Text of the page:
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The battle for your home
After the U.S. Supreme Court decided the Constitution allows homes to be taken for potentially more profitable, higher tax uses, the defenders of eminent domain abuse already have begun desperate attempts to keep the power to take homes and businesses and turn them over to private developers. And they are struggling to convince outraged Americans that they shouldn’t care.
The U.S. Congress and legislatures in more than 30 states have either introduced reform legislation or announced they will do so. The beneficiaries of the virtually unrestricted use of eminent domain — local governments, developers and planners — will frantically lobby and try to scotch any attempt to diminish their power. Here’s what they are saying:
“Nothing’s changed. We’ve been doing this for years.” Many commentators have tried to minimize the Supreme Court’s decision by saying it didn’t change the law.
Typical was Matthew Greller, executive director of the Indiana Association of Cities and Towns: “It is important to understand that this decision does not provide ‘new’ or ‘unprecedented’ powers to government.”
Far from comforting readers, this should frighten home and business owners even more because those commentators are right: Government has used eminent domain regularly to assist private developers for years. I documented more than 10,000 properties either taken or threatened with condemnation in a just five-year period by counting properties listed in news articles. In Connecticut, the only state that keeps separate track of redevelopment condemnations, I found 31, while the true number was 543. My research documents merely the tip of the iceberg; there are thousands more condemnations for private businesses and many more people forced to sell “voluntarily” under threat of eminent domain.
“We’ll only use eminent domain as a last resort.” According to the eminent domain apologists, like Donald Borut, executive director of the National League of Cities, everyone should calm down because… our public officials have everyone’s best interests at heart. Mr. Borut said, “Local elected officials are often called upon to make tough choices between the long-term community good and the property rights of individuals. … Eminent domain is not a tool to be used lightly. In fact, it is most often used as a last resort.”
Beware when local officials say they will use eminent domain as a last resort. What they really mean is they’ll come up with plans requiring people to move and then take the property “as a last resort” when residents refuse to move “voluntarily.”
When they take someone’s home for a shopping mall, they’ll only do it for a successful shopping mall. City leaders will feel really bad about kicking those people out. They’re not acting to benefit a wealthy developer. They are “bravely” making hard decisions to improve the tax base and everyone’s city services.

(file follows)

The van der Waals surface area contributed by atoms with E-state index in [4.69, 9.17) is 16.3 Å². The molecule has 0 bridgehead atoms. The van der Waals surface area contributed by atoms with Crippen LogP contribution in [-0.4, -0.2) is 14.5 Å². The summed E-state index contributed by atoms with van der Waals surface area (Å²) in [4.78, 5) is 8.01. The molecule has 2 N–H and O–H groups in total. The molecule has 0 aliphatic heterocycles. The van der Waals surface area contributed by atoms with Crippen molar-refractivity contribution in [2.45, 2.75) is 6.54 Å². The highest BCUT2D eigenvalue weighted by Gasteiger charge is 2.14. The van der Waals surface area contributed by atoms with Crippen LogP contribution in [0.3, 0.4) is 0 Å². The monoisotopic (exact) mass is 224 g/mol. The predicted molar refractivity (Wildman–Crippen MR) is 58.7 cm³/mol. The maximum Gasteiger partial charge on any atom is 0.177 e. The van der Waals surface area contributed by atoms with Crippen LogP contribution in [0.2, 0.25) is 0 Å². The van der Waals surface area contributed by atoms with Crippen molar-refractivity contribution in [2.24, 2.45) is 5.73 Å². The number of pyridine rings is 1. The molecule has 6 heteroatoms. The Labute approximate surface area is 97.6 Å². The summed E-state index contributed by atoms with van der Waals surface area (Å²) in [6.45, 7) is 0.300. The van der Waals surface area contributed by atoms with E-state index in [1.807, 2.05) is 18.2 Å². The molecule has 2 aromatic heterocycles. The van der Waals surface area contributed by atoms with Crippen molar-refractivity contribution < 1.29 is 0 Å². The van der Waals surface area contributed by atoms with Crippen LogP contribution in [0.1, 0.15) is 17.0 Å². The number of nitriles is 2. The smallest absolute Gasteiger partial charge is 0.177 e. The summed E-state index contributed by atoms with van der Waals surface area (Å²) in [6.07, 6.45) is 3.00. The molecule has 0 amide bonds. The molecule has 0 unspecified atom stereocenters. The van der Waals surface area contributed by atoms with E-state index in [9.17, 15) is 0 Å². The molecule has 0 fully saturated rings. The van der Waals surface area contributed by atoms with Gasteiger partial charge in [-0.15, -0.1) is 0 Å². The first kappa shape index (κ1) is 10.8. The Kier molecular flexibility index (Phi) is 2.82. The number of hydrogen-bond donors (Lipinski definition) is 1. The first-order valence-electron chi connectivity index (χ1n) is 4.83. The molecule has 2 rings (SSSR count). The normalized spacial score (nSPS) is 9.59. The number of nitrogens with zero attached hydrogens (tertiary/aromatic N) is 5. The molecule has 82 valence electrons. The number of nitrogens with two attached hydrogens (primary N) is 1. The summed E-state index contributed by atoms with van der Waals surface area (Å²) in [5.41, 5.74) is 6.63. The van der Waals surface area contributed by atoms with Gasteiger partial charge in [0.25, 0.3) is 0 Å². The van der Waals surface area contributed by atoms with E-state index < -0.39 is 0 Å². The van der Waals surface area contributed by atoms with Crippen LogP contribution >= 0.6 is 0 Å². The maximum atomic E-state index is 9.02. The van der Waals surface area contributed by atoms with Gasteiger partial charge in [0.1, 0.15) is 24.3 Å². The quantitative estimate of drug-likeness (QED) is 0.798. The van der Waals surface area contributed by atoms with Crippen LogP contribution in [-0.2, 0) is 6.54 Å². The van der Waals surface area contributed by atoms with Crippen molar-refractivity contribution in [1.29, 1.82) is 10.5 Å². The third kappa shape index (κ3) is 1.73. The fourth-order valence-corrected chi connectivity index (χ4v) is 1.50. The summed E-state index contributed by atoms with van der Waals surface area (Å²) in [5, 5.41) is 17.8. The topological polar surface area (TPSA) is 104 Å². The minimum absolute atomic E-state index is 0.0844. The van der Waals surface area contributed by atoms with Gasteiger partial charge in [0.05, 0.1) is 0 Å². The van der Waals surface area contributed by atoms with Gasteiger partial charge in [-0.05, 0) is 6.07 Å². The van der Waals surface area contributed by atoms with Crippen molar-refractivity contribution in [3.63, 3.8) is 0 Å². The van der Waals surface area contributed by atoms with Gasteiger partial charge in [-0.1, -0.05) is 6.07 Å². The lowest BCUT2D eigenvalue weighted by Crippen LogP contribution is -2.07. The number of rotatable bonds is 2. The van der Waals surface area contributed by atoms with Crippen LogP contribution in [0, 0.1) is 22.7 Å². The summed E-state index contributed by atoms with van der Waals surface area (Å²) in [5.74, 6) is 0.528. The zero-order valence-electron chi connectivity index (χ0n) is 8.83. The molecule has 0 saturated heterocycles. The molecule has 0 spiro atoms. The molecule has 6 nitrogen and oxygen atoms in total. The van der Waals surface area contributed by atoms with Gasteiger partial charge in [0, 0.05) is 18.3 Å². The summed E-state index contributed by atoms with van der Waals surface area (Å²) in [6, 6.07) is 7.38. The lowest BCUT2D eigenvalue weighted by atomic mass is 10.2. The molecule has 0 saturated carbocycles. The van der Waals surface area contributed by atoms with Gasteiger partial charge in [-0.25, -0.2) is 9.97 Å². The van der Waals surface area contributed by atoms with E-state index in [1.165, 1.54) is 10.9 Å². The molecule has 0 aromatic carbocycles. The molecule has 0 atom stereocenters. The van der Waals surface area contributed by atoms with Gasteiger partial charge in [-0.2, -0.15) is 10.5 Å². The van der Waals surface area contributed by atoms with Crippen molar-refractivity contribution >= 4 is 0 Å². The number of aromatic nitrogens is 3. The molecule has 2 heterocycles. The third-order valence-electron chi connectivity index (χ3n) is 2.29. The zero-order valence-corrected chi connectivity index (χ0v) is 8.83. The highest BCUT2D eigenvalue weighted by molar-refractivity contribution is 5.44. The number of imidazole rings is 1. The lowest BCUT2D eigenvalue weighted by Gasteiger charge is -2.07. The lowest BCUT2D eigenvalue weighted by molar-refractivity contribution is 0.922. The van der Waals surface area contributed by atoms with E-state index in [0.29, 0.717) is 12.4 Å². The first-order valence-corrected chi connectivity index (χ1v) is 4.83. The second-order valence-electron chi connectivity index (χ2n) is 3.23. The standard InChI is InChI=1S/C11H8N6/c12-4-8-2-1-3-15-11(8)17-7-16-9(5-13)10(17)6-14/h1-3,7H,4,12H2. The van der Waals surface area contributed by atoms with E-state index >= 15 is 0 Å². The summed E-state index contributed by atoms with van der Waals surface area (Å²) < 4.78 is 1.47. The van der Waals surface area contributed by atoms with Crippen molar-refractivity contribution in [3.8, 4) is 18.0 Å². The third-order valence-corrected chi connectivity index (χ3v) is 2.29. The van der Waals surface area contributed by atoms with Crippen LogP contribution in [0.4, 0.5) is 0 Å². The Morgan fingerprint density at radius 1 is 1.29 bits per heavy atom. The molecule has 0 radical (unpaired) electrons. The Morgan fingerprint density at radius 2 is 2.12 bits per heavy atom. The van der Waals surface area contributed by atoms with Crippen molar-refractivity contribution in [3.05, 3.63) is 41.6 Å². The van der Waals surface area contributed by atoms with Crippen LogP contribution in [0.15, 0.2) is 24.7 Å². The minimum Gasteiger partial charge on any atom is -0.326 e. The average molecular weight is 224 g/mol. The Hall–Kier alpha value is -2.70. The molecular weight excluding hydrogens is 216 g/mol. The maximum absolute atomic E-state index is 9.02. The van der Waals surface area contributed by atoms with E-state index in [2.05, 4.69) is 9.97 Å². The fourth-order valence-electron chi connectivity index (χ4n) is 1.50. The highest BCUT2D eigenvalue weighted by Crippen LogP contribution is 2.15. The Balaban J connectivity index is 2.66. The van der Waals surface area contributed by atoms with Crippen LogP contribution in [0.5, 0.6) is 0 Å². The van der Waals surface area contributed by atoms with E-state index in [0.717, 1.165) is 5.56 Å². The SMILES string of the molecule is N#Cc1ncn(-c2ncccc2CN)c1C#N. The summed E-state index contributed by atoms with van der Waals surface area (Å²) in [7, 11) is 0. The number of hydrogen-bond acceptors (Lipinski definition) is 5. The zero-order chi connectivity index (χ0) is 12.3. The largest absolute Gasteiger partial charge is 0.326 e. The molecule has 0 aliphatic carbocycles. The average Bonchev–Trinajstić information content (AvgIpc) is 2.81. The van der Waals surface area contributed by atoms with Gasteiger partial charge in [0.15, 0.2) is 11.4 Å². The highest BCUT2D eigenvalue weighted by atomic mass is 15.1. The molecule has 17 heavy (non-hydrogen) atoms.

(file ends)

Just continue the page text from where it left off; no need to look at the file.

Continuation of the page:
One might ask why it’s so brave of city leaders to decide someone else must sacrifice his home or business. Where do city councils offer their own neighborhoods, or their parents’, for private development to supposedly revitalize the city?
But the bottom line is: If you’re losing your home so someone richer can have your property, it really doesn’t matter if your local government officials were thinking about the tax revenue or thinking about the developer.
“But we need economic development.” The final stand for the defense of eminent domain abuse is the specter the city somehow will go down the tubes unless it can confiscate property for large development projects. As the New York Times (itself a major beneficiary of eminent domain) editorialized: “Connecticut is a rich state with poor cities, which must do everything they can to attract business and industry. New London’s development plan may hurt a few small property owners, who will, in any case, be fully compensated. But many more residents are likely to benefit if the city can shore up its tax base and attract badly needed jobs.”
These claims are at best disingenuous, at worst outright dishonest. There are many, many ways to encourage economic growth that do not involve taking someone else’s property. Will the city be able to have condos and a Target on exactly that corner? Maybe, maybe not. Will the city be able to have business development if its bureaucrats are willing to relinquish their desire to say exactly what and exactly where development will occur? Absolutely.
Despite these spurious claims, Americans are not reassured — nor should they be: City leaders have in fact missed the point entirely. The problem is everyone understands the rationale of economic development — less profitable uses can be taken for more-profitable uses — goes against everything America stands for. It enshrines power and privilege over hard work and individual choice.
America is still the Land of Opportunity, where people can work hard and buy a home or start a business and provide better for their families. Almost everyone in the country has ancestors, often recent ones, who started out dirt poor and worked so their children would have more than they did. They bought small homes and started small businesses — things now considered inefficient uses of property, to be replaced by larger and fancier projects with higher-income patrons.
The American Dream still rings true for so many. And to the vast majority of Americans, that dream, the soul of our country, is more important than a successful shopping mall.
By David A. Clarke Jr.
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